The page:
Misericordia Universityoffers a look at 125 years ofeducational history.
Times Leader Correspondent
“So muchof the localhistory ofnursingwas beinglost or ig-nored.”
See NURSING, Page 7A
It’shardtotellifthePennsyl- vania Fish and Boat Commis-sion’s Fish for Free Days hasrecruited new anglers into li-cense buyers.After all, when a one-day re-prieve on the license require-ment is granted, how does onedifferentiate between veteranangler and first-time novice? WaltDietz,whoservesastheoutreachandeducationcoordi-nator for the PFBC’s NortheastRegion, said even if the pro-gram isn’t recruiting new an-glers as hoped, it’s still not afailure.“Ifitdoesn’tworkandpeoplecome away with a free day of fishing, what’s the harm?”Dietzsaid.“It’shardtotabulateif it’s working or not, but it’s anenticement.Offerpeopleanop-portunity to try it out beforethey decide to buy a license.” The PFBC has been offering Fish for Free Days since 1984.Back then a single day, Sept.22, was designated to allowpeople to fish without needing a license.Later, the PFBC offered FishFor Free Days as the back-to-back Saturday and Sunday of the same weekend. That wasgenerally scheduled for the weekendinearlyJuneaspartof National Fishing & Boating Week. The move was risky becauseacoupledaysofraincouldputadamperontheentireweekend.In1996,thecommissiondecid-ed to move one of the Fish ForFree Days from the spring tothefall.Theagencyalsoselect-ed the fourth Saturday in Sep-tember – National Hunting &
Fish for Free Days still has state’s backing
The success of the programis uncertain, but no one isready to end it just yet.
WALT DIETZ/PENNSYLVANIA FISH AND BOAT COMMISSION
Waterways Conservation Officer John Cummings teaches ayoung angler how to cast during last summer’s Fish for FreeDay at Frances Slocum State Park.
See FREE, Page 6A
Fish for Free Days allow anyone(resident or non-resident) tolegally fish with no fishing li-cense required to fish on allPennsylvania’s waterways onthe designated days. All otherfishing regulations still apply.Two dates are typically chosen –May 28 and Sept. 3.
For more information
on theFish for Free Days and the Fam-ily Fishing Program, visitwww.fish.state.pa.us/fish_funda-mentals.htm.
H O W I T W O R K S
WILKES-BARRE – How can an organi-zation with a 10-building campus in theheart of downtown Wilkes-Barre that hasexisted since the Civil War and servesmore than 4,000 clients a year escape thepublic’s attention?Children’s Service Center, a behavioralhealthorganizationthathasservedWyom-ing Valley children and their families for150 years, is wondering exactly that. In itssesquicentennial year, it is attempting tobuild awareness of the services the centeroffers among community and businessleaders,serviceprovidersandthepublicatlarge.“Ourbiggestchallengeoverthepast150 years and today is distancing ourselvesfrom the other programs in our area thathave ‘children’ in the title,” CSC Directorof Development Liz Hubbard said.“…We’re trying to just get the word outabout who we are.”Chief Executive Officer Michael Hop-kins said the organization is seeking “anawareness of what we do; who we serve; who we help; if you have a need, how wemaybeabletohelpyoumeetthatneed;therecognition that we’ve been a member of the community for a very long time andprovide a service that’s sorely needed.”Inanefforttobringgreaterawarenesstothe work it does, the center is rebranding itself,advertisingitsservicesandreaching out to community and business leadersthrough informational luncheons. It host-editsfourthsuchluncheononWednesday.So what, exactly, is Children’s ServiceCenter?It’s a lot of things, actually, according toHopkins.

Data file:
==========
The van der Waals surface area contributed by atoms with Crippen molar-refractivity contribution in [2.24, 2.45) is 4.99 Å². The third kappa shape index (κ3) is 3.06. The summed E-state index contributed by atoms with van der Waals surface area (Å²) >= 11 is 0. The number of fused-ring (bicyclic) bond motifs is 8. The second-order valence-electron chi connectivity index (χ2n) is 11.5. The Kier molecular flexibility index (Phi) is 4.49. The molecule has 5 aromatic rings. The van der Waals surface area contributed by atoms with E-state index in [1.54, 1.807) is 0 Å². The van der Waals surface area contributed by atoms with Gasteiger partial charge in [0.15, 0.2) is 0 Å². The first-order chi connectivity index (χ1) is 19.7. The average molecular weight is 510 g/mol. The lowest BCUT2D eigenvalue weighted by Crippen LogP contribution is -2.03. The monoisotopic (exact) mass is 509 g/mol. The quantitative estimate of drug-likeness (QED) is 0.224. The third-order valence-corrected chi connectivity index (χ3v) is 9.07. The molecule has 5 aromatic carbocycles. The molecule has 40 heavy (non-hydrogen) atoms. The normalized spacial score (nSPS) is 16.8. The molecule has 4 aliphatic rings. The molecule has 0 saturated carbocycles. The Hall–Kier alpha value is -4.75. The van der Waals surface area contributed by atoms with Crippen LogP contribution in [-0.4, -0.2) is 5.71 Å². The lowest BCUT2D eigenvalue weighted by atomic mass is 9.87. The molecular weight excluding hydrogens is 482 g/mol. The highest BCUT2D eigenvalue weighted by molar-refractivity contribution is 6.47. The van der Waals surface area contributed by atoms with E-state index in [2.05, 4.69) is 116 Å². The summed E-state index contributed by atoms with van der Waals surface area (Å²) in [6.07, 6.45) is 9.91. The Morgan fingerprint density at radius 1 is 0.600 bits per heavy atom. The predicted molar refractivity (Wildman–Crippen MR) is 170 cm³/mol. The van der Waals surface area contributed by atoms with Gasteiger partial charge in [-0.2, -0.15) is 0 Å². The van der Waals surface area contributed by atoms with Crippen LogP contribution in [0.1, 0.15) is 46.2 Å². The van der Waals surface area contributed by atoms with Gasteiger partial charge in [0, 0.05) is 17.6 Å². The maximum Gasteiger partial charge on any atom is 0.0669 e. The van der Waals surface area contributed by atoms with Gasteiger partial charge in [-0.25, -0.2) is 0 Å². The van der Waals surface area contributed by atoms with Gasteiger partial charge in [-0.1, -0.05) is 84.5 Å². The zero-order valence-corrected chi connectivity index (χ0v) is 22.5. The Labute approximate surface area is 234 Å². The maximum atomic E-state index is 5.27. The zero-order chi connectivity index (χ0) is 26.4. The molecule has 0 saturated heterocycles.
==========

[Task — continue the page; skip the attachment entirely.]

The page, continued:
Unique in state
He said unequivocally that no organiza-tion in the state provides the array of ser- vices for children and families that thenonprofit does. The bulk of the services the organiza-tion provides are outpatient services, in-cluding individual and group counseling,medication management and psychiatricservices, Hubbard said.It also runs youth group homes in Wilkes-BarreandNanticoke,providesther-
AIMEE DILGER/THE TIMES LEADER
Classroom therapist Margie Banks hugs a student at the end of the day at Children’s Service Center in Wilkes-Barre. The cen-ter is advertising its services and reaching out to community and business leaders through informational luncheons.
CSC rebranding itself
Children’s agency seeks attention
See CHILDREN’S, Page 6A